Natural and anthropogenic methane fluxes in Eurasia: a mesoscale quantification by generalized atmospheric inversion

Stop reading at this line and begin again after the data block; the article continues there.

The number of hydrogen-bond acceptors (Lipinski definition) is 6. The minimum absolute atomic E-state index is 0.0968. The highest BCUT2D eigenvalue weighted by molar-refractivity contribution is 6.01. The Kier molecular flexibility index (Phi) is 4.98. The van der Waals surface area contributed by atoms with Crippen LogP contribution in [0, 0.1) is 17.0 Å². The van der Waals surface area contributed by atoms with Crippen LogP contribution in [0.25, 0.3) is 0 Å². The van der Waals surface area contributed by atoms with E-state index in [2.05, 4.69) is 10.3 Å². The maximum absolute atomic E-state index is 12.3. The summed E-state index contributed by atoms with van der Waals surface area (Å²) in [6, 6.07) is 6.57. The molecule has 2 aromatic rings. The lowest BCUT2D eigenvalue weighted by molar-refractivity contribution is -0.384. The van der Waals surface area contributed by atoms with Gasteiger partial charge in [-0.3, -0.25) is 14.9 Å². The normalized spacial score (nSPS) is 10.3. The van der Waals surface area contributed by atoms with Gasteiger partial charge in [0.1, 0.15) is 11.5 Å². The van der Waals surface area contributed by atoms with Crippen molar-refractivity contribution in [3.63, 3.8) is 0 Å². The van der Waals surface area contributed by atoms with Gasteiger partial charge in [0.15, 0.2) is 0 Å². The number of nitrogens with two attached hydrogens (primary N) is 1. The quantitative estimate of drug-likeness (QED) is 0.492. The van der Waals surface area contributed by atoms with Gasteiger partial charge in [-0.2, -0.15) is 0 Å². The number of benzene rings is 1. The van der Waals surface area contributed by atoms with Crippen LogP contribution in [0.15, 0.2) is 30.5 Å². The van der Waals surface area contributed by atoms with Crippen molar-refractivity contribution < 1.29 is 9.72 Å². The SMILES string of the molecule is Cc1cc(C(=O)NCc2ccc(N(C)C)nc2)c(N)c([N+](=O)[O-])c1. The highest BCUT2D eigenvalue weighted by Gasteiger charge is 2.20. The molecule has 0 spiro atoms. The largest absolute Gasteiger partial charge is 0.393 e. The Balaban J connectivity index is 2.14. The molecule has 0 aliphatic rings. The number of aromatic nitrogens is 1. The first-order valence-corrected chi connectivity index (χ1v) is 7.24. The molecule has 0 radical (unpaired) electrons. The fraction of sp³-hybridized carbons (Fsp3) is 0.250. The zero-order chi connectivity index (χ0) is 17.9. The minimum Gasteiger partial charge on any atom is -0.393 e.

Abstract. Eight surface observation sites providing quasi-continuous measurements of atmospheric methane mixing ratios have been operated since the mid-2000's in Siberia. For the first time in a single work, we assimilate 1 year of these in situ observations in an atmospheric inversion. Our objective is to quantify methane surface fluxes from anthropogenic and wetland sources at the mesoscale in the Siberian lowlands for the year 2010. To do so, we first inquire about the way the inversion uses the observations and the way the fluxes are constrained by the observation sites. As atmospheric inversions at the mesoscale suffer from mis-quantified sources of uncertainties, we follow recent innovations in inversion techniques and use a new inversion approach which quantifies the uncertainties more objectively than the previous inversion systems. We find that, due to errors in the representation of the atmospheric transport and redundant pieces of information, only one observation every few days is found valuable by the inversion. The remaining high-resolution quasi-continuous signal is representative of very local emission patterns difficult to analyse with a mesoscale system. An analysis of the use of information by the inversion also reveals that the observation sites constrain methane emissions within a radius of 500 km. More observation sites than the ones currently in operation are then necessary to constrain the whole Siberian lowlands. Still, the fluxes within the constrained areas are quantified with objectified uncertainties. Finally, the tolerance intervals for posterior methane fluxes are of roughly 20 % (resp. 50 %) of the fluxes for anthropogenic (resp. wetland) sources. About 50–70 % of Siberian lowlands emissions are constrained by the inversion on average on an annual basis. Extrapolating the figures on the constrained areas to the whole Siberian lowlands, we find a regional methane budget of 5–28 TgCH4 for the year 2010, i.e. 1–5 % of the global methane emissions. As very few in situ observations are available in the region of interest, observations of methane total columns from the Greenhouse Gas Observing SATellite (GOSAT) are tentatively used for the evaluation of the inversion results, but they exhibit only a marginal signal from the fluxes within the region of interest.